Initially, when preparing a risk assessment for your club, you may find it difficult to understand what the document is supposed to be for, and how to go about creating it. This page will offer some guidance so that you can make your assessment meaningful, and so that your document can be a useful piece of paperwork.
The risk assessment is supposed to be an assessment of any given activity, how safe you expect the activity to be, and should include a plan for how you intend to make the activity safer.
Every person in a position of responsibility connected with the activity should read the risk assessment, and should therefore be aware of both the inherent risks and what should be done to make things safer.
It might seem like an annoying burden of paperwork, especially if you already have some amount of experience with the activity, and have not had any accidents due to your safety controls in the past. However, it may be more helpful to think of the document as a “double check” to make sure you haven’t forgotten anything, and to ensure that newer individuals with responsibility in the club can inherit some of your experience and knowledge explicitly.
The risk assessment is not something that you should do once and then forget about. If you come back to it in six months and find that you are not doing quite what it says in terms of mitigations, then this should be a sign that your practices are not as safe as they should be. Furthermore, as the activity develops (perhaps you acquire some new tools or equipment, or move to a new venue), you may need to reassess the risks and see what needs to be done to make things safe.
Clubs that follow a robust risk assessment and risk mitigation strategy tend to be the clubs without any injuries or accidents. Clubs that do not bother assessing the risks and have little by way of explicit strategies to mitigate risk tend to be less organised and less safe. Needless to say, we expect every affiliated club to perform meaningful risk assessments and carry out the mitigations to the best of their ability!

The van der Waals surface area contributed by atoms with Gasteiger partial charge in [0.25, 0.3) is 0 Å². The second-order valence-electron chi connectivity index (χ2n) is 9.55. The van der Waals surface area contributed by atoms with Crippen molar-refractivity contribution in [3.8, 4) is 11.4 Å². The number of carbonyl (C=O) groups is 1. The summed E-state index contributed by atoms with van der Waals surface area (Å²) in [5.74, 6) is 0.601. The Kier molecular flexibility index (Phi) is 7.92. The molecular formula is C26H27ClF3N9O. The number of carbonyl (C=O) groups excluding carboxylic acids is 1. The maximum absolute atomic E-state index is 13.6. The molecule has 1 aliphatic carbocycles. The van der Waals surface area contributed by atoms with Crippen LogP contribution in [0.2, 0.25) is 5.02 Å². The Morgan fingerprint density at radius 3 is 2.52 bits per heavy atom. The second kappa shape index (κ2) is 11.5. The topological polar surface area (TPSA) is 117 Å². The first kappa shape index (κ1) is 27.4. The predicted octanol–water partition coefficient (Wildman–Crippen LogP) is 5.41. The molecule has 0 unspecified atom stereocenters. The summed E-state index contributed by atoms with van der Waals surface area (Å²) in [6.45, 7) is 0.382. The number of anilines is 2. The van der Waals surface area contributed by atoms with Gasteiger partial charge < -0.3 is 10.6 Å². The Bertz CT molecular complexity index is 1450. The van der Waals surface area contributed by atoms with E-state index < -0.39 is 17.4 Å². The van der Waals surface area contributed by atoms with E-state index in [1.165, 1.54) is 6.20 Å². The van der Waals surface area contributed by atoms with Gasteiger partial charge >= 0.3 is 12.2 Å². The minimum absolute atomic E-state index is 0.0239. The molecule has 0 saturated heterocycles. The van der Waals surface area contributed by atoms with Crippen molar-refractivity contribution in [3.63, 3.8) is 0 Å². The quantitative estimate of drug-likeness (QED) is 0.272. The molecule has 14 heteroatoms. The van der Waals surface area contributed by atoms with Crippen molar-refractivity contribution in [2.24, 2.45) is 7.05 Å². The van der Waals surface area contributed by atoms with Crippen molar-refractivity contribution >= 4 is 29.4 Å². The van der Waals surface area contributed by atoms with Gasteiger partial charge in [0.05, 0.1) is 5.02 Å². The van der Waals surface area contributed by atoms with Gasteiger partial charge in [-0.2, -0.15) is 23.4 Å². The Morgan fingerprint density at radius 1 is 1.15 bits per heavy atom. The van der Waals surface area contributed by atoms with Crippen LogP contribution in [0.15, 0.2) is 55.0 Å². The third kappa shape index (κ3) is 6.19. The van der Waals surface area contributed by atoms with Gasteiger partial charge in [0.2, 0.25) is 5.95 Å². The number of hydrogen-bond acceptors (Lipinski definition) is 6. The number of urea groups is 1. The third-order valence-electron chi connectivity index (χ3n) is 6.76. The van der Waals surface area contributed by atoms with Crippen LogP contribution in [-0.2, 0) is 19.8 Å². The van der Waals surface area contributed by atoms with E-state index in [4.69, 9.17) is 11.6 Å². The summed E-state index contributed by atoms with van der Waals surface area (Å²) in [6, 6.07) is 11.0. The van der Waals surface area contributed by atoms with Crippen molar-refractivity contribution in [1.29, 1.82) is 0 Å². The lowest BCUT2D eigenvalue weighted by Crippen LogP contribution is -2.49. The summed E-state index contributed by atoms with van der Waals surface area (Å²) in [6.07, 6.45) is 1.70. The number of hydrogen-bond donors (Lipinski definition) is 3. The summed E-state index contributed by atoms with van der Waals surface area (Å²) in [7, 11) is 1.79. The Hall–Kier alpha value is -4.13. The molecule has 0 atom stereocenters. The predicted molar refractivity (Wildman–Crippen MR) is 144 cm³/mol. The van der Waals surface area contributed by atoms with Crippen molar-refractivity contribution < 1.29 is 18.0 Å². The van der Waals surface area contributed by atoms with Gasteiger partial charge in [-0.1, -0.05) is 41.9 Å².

Writing a risk assessment
Blank template and example
We have prepared a blank risk assessment template (.docx format) that you can download and use for your club. Feel free to modify it as you wish.
We have also uploaded an example risk assessment for our Liverpool HEMA club (.pdf format) that you may wish to use for reference to see how we have approached the task.
Identify the risks
The first step of the risk assessment is to identify the various risks.
Begin by identifying those who might be affected by the activity. Typically, this might include instructors, students, venue staff, members of the public, or spectators.
If your venue does not have staff, or if they remain safely in another room the whole time, then the risk to them is zero, so you wouldn’t need to include them; similarly, if you don’t have spectators, or if the venue is not open to the public, you don’t need to include them. However, anyone who might feasibly come to some kind of harm should be considered.
Furthermore, you should include risks to the environment. Is there any way that the venue might be damaged by the activity? Might the equipment be damaged in some fashion? Anything that seems pertinent should probably go into your risk assessment.
Once you have a list of those who may be affected, make a list of what sorts of risks might affect each of these groups of people (or the venue, or equipment, or whatever). Different groups of people may run different risks.
Compile this complete list of risks into the first column of whatever table or document you are using for your risk assessment.
Consider the likelihood and severity of risks
Not every risk is the same. Different things are more or less likely to occur, and different things may cause more or less damage in terms of their severity should they occur.
By assessing the likelihood of each risk you have identified, you can see what things will require more vigilance to guard against, and what things are less likely to happen (but that still need guarding against).
By assessing the severity of each risk, you can see how seriously you need to treat each risk. Even if it is unlikely to occur, if the severity is catastrophic, you need to treat it seriously. For example, training fencing without wearing a fencing mask is probably a foolhardy thing to do, since any eye injury could be catastrophic, hence the AHA Protective Gear statement that: